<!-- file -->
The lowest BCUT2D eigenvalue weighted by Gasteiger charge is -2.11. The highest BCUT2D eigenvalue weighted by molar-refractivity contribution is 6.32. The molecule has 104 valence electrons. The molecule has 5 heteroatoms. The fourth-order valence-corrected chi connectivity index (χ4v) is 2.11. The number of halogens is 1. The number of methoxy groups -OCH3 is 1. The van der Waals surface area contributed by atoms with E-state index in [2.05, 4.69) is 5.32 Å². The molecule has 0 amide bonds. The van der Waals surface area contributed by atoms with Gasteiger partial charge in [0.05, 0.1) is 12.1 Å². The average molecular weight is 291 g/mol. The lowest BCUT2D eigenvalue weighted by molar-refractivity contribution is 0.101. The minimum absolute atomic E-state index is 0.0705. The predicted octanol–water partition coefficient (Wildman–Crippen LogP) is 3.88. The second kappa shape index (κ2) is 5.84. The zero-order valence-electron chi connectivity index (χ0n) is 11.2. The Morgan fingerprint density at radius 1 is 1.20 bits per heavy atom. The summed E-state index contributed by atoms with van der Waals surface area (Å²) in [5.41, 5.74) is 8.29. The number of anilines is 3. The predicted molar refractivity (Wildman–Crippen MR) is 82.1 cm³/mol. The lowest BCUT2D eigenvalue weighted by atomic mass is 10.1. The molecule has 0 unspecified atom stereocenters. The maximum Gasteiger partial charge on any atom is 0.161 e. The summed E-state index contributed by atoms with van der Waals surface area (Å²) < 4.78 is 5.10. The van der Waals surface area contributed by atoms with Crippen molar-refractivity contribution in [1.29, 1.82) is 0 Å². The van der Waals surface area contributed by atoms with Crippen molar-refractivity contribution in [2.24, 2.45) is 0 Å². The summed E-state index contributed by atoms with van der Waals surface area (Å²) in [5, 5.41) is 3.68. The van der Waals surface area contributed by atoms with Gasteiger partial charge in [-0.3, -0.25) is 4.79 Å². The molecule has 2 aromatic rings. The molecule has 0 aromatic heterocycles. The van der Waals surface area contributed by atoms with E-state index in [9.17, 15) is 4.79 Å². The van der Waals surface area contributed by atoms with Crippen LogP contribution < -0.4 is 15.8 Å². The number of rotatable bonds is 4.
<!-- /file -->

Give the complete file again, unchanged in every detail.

The lowest BCUT2D eigenvalue weighted by Gasteiger charge is -2.11. The highest BCUT2D eigenvalue weighted by molar-refractivity contribution is 6.32. The molecule has 104 valence electrons. The molecule has 5 heteroatoms. The fourth-order valence-corrected chi connectivity index (χ4v) is 2.11. The number of halogens is 1. The number of methoxy groups -OCH3 is 1. The van der Waals surface area contributed by atoms with E-state index in [2.05, 4.69) is 5.32 Å². The molecule has 0 amide bonds. The van der Waals surface area contributed by atoms with Gasteiger partial charge in [0.05, 0.1) is 12.1 Å². The average molecular weight is 291 g/mol. The lowest BCUT2D eigenvalue weighted by molar-refractivity contribution is 0.101. The minimum absolute atomic E-state index is 0.0705. The predicted octanol–water partition coefficient (Wildman–Crippen LogP) is 3.88. The second kappa shape index (κ2) is 5.84. The zero-order valence-electron chi connectivity index (χ0n) is 11.2. The Morgan fingerprint density at radius 1 is 1.20 bits per heavy atom. The summed E-state index contributed by atoms with van der Waals surface area (Å²) in [5.41, 5.74) is 8.29. The number of anilines is 3. The predicted molar refractivity (Wildman–Crippen MR) is 82.1 cm³/mol. The lowest BCUT2D eigenvalue weighted by atomic mass is 10.1. The molecule has 0 unspecified atom stereocenters. The maximum Gasteiger partial charge on any atom is 0.161 e. The summed E-state index contributed by atoms with van der Waals surface area (Å²) < 4.78 is 5.10. The van der Waals surface area contributed by atoms with Crippen molar-refractivity contribution in [1.29, 1.82) is 0 Å². The van der Waals surface area contributed by atoms with Crippen molar-refractivity contribution in [2.24, 2.45) is 0 Å². The summed E-state index contributed by atoms with van der Waals surface area (Å²) in [5, 5.41) is 3.68. The van der Waals surface area contributed by atoms with Gasteiger partial charge in [-0.3, -0.25) is 4.79 Å². The molecule has 2 aromatic rings. The molecule has 0 aromatic heterocycles. The van der Waals surface area contributed by atoms with E-state index in [9.17, 15) is 4.79 Å². The van der Waals surface area contributed by atoms with Crippen LogP contribution < -0.4 is 15.8 Å². The number of rotatable bonds is 4.